Travel Tip: The Museum has some fantastically preserved interiors, artifacts and clothing showing the lifestyles of the Heidelberg elite throughout the centuries and up into the modern day. Its worth a visit.
Palais Rischer (Untere Str. 11)
Build Year: 1713
Architect: Johann Jakob Rischer
As with the Pfälzer Hof, the Italian palazzo influences the design, with the facade framed by a more traditional Corinthian column and heavily accented window frames.
Pfälzer Hof (Hauptstr. 127)
Build Year: 1721
Architect: Johann Jakob Rischer
The facade is framed nicely by two elaborate pilasters on the sides, a balustrade above the shop floor, and a continuous Ionian roof-line. The design hints at a more provincial Italian baroque.
With growing religious and civil unrest, the capital was moved to Mannheim, an act that made Heidelberg largely irrelevant to the members of the Electoral court. As a result, major palace construction would cease, and many of the established families would sell their palaces and move to Mannheim. Heidelberg would remain an essential city to the Electors of the Palatinate, even as it began to lose political relevance. The prestigious university, in particular, would increasingly define the city’s identity.
Civic and Religious Life
The civic life in Heidelberg was characterized by increasing religious strife. The largely Reformed (Calvinist) city became the target of increased counter-reformation efforts by the Catholic Elector. Symbolically this included the construction of the Jesuit monastery, the catholic hospital of St. Anna, and the incorporation of catholic symbols around the cityscape.
The Jesuit Monastery is the most significant construction in this category. Begun in 1711 following plans by the court architect Johann Adam Breunig, it broadly follows the template set by the (then) Jesuit monastery church of St. Martin in Bamberg. The distinctive hall church design was fashionable at the time in southern Germany. The facade is also somewhat unique for the German baroque, as a rough copy of the Jesuit mother church Il Gesu in Rome.
The church was unfinished when the capital moved to Mannheim, and construction would not resume for nearly 30 years as funds were diverted to the Mannheim Jesuit church. This kept much of the design to a simplistic minimum. Likewise, there is no original inventory to speak of, and the many artifacts in the interior date from the 19th century.
While the Jesuit church would be the most prominent symbol of the Counter-Reformation and Electoral Power in the reconstruction period, the cityscape has numerous other artifacts from this period. Below is a list of some of the more noteworthy inclusions.
Haus Meder (Hauptstr. 168)
Build Year: 1720s
Architect: Johann Adam Breunig
The best example of the Counter-Reformation in Heidelberg is the Meder House. The late Baroque ornamentation is the richest of any non-noble residence and, unusually for its purpose as a secular residence, is covered in religious iconography. The reliefs display symbols of the trinity, along with the life-size statue of St. Mary as the ruler of heaven.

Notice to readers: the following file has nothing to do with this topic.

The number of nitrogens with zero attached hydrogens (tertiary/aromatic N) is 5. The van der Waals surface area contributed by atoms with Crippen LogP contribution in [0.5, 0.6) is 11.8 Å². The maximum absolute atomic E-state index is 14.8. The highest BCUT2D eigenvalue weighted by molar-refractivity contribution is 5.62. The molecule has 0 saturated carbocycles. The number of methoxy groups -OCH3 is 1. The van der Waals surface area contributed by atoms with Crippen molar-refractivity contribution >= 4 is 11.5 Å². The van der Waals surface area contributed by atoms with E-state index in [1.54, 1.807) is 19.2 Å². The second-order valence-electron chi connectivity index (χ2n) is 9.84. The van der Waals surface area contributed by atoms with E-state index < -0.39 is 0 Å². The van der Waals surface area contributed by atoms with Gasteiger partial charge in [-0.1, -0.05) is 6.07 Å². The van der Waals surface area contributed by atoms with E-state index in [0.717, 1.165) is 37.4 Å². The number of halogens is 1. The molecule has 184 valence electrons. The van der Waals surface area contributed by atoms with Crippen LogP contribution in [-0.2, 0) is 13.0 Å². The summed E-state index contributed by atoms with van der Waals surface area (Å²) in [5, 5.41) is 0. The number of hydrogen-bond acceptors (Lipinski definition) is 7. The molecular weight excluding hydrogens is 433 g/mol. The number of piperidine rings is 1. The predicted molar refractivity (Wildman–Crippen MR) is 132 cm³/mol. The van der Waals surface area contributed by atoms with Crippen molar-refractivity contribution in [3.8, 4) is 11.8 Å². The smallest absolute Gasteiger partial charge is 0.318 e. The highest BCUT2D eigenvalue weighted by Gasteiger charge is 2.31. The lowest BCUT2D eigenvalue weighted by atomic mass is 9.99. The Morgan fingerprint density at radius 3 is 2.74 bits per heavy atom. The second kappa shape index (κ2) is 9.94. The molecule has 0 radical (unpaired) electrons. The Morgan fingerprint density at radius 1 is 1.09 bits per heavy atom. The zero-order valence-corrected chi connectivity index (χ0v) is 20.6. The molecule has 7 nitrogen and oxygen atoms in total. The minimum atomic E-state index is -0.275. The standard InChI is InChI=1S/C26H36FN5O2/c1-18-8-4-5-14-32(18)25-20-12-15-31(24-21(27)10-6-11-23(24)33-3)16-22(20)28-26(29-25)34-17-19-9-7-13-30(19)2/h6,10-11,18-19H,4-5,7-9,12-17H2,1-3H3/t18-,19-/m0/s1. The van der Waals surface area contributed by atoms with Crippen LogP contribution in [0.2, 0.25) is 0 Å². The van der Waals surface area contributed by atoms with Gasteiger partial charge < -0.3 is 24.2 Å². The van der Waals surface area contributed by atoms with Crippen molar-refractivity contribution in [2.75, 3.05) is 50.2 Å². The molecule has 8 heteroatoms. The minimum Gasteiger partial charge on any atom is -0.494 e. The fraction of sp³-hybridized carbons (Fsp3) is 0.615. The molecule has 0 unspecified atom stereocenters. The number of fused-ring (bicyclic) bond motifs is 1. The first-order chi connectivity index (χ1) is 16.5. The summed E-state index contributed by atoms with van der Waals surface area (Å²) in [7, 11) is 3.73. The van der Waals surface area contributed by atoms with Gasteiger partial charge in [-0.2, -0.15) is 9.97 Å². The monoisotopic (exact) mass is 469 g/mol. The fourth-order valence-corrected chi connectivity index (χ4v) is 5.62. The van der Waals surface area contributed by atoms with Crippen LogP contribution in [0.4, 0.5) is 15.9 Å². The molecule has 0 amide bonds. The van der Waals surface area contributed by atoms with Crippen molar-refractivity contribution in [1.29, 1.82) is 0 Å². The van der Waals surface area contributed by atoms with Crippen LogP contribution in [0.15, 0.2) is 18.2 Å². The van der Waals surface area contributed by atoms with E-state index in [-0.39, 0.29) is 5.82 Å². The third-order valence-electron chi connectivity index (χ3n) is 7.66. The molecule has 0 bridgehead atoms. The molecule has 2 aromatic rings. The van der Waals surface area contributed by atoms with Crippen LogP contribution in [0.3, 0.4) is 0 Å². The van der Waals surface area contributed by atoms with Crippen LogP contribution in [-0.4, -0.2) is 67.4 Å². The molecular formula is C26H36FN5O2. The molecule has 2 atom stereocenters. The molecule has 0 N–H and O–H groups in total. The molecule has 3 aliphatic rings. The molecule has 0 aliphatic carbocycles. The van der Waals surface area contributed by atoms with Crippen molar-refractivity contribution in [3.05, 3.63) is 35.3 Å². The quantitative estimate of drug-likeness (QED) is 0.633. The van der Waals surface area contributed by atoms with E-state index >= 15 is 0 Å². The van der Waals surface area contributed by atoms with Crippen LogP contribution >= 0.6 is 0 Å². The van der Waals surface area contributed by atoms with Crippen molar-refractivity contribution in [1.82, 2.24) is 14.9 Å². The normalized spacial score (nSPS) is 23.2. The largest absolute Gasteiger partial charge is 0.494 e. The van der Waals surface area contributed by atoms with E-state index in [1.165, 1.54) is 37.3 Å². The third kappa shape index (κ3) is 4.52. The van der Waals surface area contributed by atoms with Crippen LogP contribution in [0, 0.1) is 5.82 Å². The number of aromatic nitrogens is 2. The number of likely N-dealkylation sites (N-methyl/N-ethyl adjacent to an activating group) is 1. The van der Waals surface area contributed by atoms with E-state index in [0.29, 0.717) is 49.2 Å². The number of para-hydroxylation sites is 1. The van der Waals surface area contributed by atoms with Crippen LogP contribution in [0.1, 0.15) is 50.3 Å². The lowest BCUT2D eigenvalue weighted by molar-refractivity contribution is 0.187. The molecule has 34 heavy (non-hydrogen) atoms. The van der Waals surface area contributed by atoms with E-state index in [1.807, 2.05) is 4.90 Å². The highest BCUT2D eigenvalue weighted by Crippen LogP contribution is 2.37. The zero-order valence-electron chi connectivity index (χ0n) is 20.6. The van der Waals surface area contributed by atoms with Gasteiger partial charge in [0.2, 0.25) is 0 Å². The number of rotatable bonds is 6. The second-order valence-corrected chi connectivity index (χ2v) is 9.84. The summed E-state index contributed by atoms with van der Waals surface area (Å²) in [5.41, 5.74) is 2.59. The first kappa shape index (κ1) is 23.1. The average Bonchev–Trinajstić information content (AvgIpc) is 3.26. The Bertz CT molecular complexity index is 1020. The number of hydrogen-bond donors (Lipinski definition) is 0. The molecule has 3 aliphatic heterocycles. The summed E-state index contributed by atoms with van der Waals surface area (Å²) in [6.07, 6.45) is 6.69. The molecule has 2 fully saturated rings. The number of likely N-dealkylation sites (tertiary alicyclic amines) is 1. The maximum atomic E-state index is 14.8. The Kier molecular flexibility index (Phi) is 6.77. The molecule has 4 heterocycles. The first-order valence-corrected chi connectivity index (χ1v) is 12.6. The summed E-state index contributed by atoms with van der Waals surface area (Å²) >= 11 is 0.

St. Anna Hospital
Build Year: 1714
Architect: Johann Adam Breunig
One of the first major civic works undertaken was a hospital to replace the many that had been destroyed in the fire. It was built on the field hospital site, which had initially managed the casualties related to the siege. The building is otherwise only noteworthy for its distinctive Baroque facade, mirroring the Jesuit Church. The building was likely never finished, construction being simplified after the capital was moved to Mannheim.
Old University Building
Build Year: 1712
Architect: Johann Adam Breunig
The university building is straightforward, marked only by the repeating pilasters on the exterior walls. This reflects the decline in importance that the university faced with the move to Mannheim, and it was when Heidelberg came under the control of the Duchy of Baden in 1820 that it would see new life.
By now, it should be clear that with the move to Mannheim, the story of Heidelberg’s reconstruction ends. The city’s influence on regional patterns of architecture is transmitted through its influence on the architecture of the new capital in Mannheim. Though not negligible, other sources of influence, particularly from France, would dominate the construction paradigms of the new capital city. That Heidelberg would never attain the cultural and political influence it had during the Renaissance is perhaps all the better, as it would be Mannheim that consequently would bear the weight of destruction in WWII.
Heidelberg Opening Hours
The main sights in Heidelberg have accessible opening times, so there’s no need to plan your day in advance.
|Castle Ruin (Museum)||Everyday 10 am–5 pm|
|Church of the Holy Spirit||Everyday 11 am–5 pm|
|Jesuit Church||Everyday 10 am–5 pm|
|Kürpflälzisches Museum||Tuesday-Sunday 10 am–6 pm|
Heidelberg is a charming town with an unusually coherent cityscape and narrative attached to it. The city deserves its status as one of the top destinations in Germany, though it falls short of the hype due to its small size and limited tourist capacity. It is worth a day to enjoy the city and its environment.
- Wikipedia for a lot of the dates and names, see the embedded links
- If you speak German, the website Heidelberg im Barock has an excellent breakdown by building with pictures.
- Mueller, Carla, and Katrin Rössler. 2007. Barockschloss Mannheim. München: Dt. Kunstverl.
- Luzie Bratner, and Rheinland-Pfalz. Generaldirektion Kulturelles Erbe Rheinland-Pfalz. 2014. Mit Allen Sinnen : Reisewege Zum Barock in Rheinland-Pfalz. Regensburg:Schnell & Steiner.
- All Maps made with Datawrapper
- St. Anna: Wikipedia
- Old University: Wikipedia